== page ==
"The convention space is booked years out. In fact, people should feel confident that the 2021 WSOP will be at the Rio as well."

For now, you can delete those RIP Rio obituaries. There's a party going on at the Rio next summer for the 51st running of the donks with cash and lots of bling up for grabs.

Latest news
Friday October 18, 2019 at 9:38 pm
2019 WSOP Europe: James Chen wins €250,000 Super High Roller

James Chen rallied back from a short stack at the final table to win the 2019 WSOP Europe Event #4 €250,000 Super High Roller at the King's Casino in RozVegas. Chen banked €2,844,215 and outlasted a final table that included Cary Katz, Tony G, Christoph Vogelsang, and Chin Wei Lim. Chen defeated Lim heads-up for the bracelet, which would be the first ever for Taiwan.

Thursday October 17, 2019 at 7:33 pm
2019 WSOP Europe: Dash Dudley wins another PLO bracelet

American pro Dash Dudley won his second PLO bracelet of 2019. He took down his first bracelet earlier this summer in Las Vegas at the 2019 WSOP, and he added a second one with a victory in 2019 WSOP Europe Event #2 €550 PLO by fading a field of 467 players to win €51,600. In Event #1 €350 NL Opener, Jeff Lisandro made the final table but busted in 8th place. Ukraine's Renat Bohdanov went on to win the first event at the WSOP Europe.

Tuesday October 8, 2019 at 9:20 pm
Mike Postle Cheating Scandal Update: Up $330K at Stones?

Ten days after the Mike Postle alleged cheating scandal hit, new evidence in coming in every day and the story has hit the mainstream media like ESPN and The Ringer. In his latest daily video, Joey Ingram shared intel from a member of the gaming community who pinpointed the date in July when Postle began manipulating his phone to gain an advantage on his opponents. Since then, Ingram estimated Postle won over $330,000 playing low-stakes poker on the stream.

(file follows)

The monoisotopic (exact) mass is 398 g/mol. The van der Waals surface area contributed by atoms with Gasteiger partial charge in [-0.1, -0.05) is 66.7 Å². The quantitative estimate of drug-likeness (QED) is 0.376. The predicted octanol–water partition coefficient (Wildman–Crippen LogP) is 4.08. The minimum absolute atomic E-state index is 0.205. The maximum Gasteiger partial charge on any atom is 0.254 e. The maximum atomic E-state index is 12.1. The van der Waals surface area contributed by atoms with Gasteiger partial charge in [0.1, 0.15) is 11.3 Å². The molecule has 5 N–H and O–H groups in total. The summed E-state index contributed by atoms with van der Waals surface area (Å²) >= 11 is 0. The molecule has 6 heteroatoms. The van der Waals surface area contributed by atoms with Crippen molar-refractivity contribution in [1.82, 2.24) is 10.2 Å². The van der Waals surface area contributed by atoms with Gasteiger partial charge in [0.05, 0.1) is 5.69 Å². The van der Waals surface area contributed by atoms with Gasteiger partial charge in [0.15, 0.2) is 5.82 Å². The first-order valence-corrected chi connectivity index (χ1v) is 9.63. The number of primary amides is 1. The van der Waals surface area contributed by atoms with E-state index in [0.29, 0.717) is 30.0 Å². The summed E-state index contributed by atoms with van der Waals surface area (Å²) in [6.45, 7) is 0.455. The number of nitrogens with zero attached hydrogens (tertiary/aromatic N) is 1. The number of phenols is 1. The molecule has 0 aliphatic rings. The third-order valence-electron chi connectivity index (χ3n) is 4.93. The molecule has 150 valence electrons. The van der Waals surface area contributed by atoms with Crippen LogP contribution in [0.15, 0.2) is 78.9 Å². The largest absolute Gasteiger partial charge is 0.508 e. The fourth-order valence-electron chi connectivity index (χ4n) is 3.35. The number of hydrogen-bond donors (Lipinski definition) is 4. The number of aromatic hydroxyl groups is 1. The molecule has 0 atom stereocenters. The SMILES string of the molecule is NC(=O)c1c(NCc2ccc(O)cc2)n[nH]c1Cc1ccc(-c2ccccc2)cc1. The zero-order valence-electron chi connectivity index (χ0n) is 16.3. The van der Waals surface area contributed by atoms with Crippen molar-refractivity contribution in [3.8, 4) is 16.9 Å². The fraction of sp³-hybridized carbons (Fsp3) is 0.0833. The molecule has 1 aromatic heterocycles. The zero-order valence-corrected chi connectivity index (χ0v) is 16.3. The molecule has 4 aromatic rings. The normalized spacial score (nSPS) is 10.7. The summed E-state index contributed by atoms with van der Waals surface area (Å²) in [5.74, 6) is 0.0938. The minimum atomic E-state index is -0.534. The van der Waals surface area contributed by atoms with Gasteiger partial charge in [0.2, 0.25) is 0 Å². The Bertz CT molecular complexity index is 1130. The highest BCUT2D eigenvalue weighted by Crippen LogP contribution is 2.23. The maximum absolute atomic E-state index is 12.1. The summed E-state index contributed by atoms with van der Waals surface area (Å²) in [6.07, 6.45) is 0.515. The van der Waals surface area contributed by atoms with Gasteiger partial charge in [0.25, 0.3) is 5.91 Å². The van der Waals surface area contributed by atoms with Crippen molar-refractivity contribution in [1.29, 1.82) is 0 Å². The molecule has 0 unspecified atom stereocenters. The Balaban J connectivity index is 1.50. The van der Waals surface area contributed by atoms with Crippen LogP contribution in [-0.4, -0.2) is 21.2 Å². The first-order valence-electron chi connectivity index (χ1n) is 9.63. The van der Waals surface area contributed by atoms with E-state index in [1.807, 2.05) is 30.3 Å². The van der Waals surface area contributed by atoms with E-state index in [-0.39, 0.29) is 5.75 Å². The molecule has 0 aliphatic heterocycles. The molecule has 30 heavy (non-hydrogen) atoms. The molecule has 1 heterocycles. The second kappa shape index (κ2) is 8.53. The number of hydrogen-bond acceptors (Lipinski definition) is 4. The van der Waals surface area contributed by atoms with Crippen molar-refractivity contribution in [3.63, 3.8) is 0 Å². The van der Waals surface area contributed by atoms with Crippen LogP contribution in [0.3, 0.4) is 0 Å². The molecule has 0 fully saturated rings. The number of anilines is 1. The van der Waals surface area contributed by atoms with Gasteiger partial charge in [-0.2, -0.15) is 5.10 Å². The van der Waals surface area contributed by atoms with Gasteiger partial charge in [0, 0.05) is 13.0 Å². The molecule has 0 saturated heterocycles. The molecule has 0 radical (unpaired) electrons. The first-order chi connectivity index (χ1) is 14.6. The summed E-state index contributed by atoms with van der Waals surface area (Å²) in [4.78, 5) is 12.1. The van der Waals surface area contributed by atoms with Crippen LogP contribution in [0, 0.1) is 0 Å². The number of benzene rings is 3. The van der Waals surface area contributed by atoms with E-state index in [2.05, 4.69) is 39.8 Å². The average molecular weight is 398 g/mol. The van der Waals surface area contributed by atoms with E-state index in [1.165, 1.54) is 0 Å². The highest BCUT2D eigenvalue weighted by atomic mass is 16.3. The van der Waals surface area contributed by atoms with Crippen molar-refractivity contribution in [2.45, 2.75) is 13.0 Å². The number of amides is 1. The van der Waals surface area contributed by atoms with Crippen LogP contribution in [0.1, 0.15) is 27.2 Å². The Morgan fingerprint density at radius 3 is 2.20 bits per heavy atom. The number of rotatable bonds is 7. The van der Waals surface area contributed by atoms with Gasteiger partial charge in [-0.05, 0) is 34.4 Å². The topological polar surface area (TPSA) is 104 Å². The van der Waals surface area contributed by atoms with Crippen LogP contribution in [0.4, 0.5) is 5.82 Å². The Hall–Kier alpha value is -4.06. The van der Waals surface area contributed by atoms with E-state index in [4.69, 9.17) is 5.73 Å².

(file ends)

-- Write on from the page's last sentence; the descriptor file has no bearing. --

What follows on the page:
Monday October 7, 2019 at 9:45 pm
Simon Brandstrom wins 2019 WPT UK Main Event for $330K

Sweden's Simon Brandstrom took down the 2019 WPT UK Main Event at the Dusk Till Dawn Poker Room in Nottingham for a $330,000 score and he made history by becoming the first player to win a WPTDeepstacks and WPT event. He accomplished both titles in 2019 with a victory in the WPTDS Barcelona in April. Brandstrom's been running hot after he won the 2019 EPT Barcelona for a $1.4 million score.

Friday October 4, 2019 at 1:33 am
Mike Postle alleged cheating scandal on Stones Live Poker stream

An alleged cheating scandal has blown up over the last week that Doug Polk referred to as the “biggest story of the year”. Sacramento-based pro Mike Postle got named in cheating scam after he went on a heater to win $250,000 in cash games while appearing on the Stones Gambling Hall live stream. After several days of bad press, Stones Gambling Hall shut down the live stream and hired a third-party investigator with an obvious conflict of interest.